What is Shareholder Oppression and What Can Be Done About It?

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What is Shareholder Oppression and What Can Be Done About It?

Shareholder oppression occurs when the majority shareholders or directors of a corporation control and operate the business in a way that harms and unfairly prejudices the minority shareholders. The minority shareholders often have no decision-making power or ability to question suspect business practices or other improprieties by directors, managers, or other employees. Meanwhile, as shareholders of a closely held corporation, the minority shareholder cannot simply escape the oppression by selling their shares.

Shareholder oppression can arise in a variety of circumstances. A majority shareholder in control of the company may refuse to declare dividends despite the ability to do so, while lining his or her own pockets with an exorbitant salary or getting reimbursed for business expenses that are really personal expenses. Or the majority shareholders may exclude the minority shareholder from the decision-making process, while making unilateral decisions that solely benefit themselves, such as sweetheart transactions with their other businesses.

Although Arizona law does not directly address shareholder oppression as a distinct cause of action, an oppressed minority shareholder has some options. First, a minority shareholder has the court-enforceable right to reasonable notice and participation in shareholder meetings and the right to inspect corporate records and financial data.  Second, an oppressed shareholder can bring an action for breach of fiduciary duty against the majority shareholder (though an LLC member’s ability to file such an action depends wholly on the terms of the operating agreement). Third, A.R.S. § 10-1430 provides for court-ordered dissolution of a corporation in a legal proceeding brought by a shareholder if the directors or those in control of the corporation are acting in a manner that is illegal, oppressive, or fraudulent. Court-ordered dissolution also can occur if the court finds that corporate assets are being wasted, misapplied, or diverted for noncorporate purposes. Thus, minority shareholders can bring legal proceedings to challenge corporate actions that are very similar to causes of action for shareholder oppression.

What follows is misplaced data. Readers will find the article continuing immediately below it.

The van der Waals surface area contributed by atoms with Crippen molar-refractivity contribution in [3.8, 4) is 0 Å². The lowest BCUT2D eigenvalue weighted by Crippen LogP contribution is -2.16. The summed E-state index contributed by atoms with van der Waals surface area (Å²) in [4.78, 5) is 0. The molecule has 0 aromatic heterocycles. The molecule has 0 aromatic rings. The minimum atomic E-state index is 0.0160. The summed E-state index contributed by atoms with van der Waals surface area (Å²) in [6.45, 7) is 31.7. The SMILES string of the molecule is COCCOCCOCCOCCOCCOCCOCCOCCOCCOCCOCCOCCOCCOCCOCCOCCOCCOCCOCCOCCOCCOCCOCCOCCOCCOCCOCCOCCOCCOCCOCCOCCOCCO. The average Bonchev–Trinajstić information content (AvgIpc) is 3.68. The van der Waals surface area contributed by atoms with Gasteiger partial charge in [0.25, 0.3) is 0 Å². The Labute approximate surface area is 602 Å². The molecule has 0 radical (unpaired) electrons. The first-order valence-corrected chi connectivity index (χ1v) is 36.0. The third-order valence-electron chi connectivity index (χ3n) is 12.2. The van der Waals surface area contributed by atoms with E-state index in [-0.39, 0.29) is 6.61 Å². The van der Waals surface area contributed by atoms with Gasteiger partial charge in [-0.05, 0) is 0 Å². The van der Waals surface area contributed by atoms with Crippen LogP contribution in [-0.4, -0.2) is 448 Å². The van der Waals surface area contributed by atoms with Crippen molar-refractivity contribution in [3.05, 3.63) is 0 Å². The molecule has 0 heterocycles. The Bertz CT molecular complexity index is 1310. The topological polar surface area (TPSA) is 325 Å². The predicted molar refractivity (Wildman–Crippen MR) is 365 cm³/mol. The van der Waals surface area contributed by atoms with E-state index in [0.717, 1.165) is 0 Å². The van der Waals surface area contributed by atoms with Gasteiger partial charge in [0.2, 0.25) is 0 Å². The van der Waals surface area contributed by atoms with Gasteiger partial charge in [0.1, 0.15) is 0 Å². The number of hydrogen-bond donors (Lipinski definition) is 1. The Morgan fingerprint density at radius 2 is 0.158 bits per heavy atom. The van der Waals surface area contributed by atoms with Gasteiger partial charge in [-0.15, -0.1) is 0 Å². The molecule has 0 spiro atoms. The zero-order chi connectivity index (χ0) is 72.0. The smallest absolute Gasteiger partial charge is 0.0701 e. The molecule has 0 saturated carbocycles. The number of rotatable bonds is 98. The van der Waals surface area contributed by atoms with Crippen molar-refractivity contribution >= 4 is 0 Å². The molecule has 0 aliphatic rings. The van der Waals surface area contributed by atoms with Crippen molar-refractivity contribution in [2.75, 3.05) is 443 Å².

Whether you are involved in a shareholder dispute or another type of business-related conflict, we are here to help. We will determine the facts and circumstances surrounding your situation, evaluate your case, and determine the best strategy for resolution. At Williams Mestaz, L.L.P., we have the experience and knowledge that you need for your business litigation matter. Contact Williams Mestaz, L.L.P., at (602) 256-9400 for help.

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